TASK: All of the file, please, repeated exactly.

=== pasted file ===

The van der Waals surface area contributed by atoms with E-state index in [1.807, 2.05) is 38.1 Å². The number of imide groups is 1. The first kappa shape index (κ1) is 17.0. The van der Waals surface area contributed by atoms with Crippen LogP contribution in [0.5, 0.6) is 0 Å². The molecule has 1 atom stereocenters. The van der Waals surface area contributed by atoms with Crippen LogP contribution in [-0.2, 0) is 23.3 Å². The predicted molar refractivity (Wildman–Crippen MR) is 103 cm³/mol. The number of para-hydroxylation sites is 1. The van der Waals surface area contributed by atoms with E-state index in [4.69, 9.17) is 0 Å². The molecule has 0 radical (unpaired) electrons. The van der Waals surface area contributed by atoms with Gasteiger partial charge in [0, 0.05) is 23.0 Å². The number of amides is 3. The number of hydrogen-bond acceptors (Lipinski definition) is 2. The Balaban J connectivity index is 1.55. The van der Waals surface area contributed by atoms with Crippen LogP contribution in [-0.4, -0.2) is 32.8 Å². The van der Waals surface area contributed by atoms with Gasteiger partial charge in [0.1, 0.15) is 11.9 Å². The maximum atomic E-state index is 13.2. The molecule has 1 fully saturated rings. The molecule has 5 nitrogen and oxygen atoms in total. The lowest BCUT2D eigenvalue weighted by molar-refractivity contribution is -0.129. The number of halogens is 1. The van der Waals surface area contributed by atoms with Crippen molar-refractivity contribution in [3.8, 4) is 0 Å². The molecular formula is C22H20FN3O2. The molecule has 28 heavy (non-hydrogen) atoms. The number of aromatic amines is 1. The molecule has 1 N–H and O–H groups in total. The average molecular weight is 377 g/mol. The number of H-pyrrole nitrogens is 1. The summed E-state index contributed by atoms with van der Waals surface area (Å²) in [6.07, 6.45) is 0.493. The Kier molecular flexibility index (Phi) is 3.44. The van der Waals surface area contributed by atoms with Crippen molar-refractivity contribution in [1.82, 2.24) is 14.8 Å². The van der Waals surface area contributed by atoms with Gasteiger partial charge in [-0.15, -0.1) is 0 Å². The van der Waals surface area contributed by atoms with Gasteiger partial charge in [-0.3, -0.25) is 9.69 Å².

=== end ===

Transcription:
The van der Waals surface area contributed by atoms with E-state index in [1.807, 2.05) is 38.1 Å². The number of imide groups is 1. The first kappa shape index (κ1) is 17.0. The van der Waals surface area contributed by atoms with Crippen LogP contribution in [0.5, 0.6) is 0 Å². The molecule has 1 atom stereocenters. The van der Waals surface area contributed by atoms with Crippen LogP contribution in [-0.2, 0) is 23.3 Å². The predicted molar refractivity (Wildman–Crippen MR) is 103 cm³/mol. The number of para-hydroxylation sites is 1. The van der Waals surface area contributed by atoms with E-state index in [4.69, 9.17) is 0 Å². The molecule has 0 radical (unpaired) electrons. The van der Waals surface area contributed by atoms with Gasteiger partial charge in [0, 0.05) is 23.0 Å². The number of amides is 3. The number of hydrogen-bond acceptors (Lipinski definition) is 2. The Balaban J connectivity index is 1.55. The van der Waals surface area contributed by atoms with Crippen LogP contribution in [-0.4, -0.2) is 32.8 Å². The van der Waals surface area contributed by atoms with Gasteiger partial charge in [0.1, 0.15) is 11.9 Å². The maximum atomic E-state index is 13.2. The molecule has 1 fully saturated rings. The molecule has 5 nitrogen and oxygen atoms in total. The lowest BCUT2D eigenvalue weighted by molar-refractivity contribution is -0.129. The number of halogens is 1. The van der Waals surface area contributed by atoms with Crippen molar-refractivity contribution in [3.8, 4) is 0 Å². The molecular formula is C22H20FN3O2. The molecule has 28 heavy (non-hydrogen) atoms. The number of aromatic amines is 1. The molecule has 1 N–H and O–H groups in total. The average molecular weight is 377 g/mol. The number of H-pyrrole nitrogens is 1. The summed E-state index contributed by atoms with van der Waals surface area (Å²) in [6.07, 6.45) is 0.493. The Kier molecular flexibility index (Phi) is 3.44. The van der Waals surface area contributed by atoms with Crippen molar-refractivity contribution in [1.82, 2.24) is 14.8 Å². The van der Waals surface area contributed by atoms with Gasteiger partial charge in [-0.15, -0.1) is 0 Å². The van der Waals surface area contributed by atoms with Gasteiger partial charge in [-0.3, -0.25) is 9.69 Å².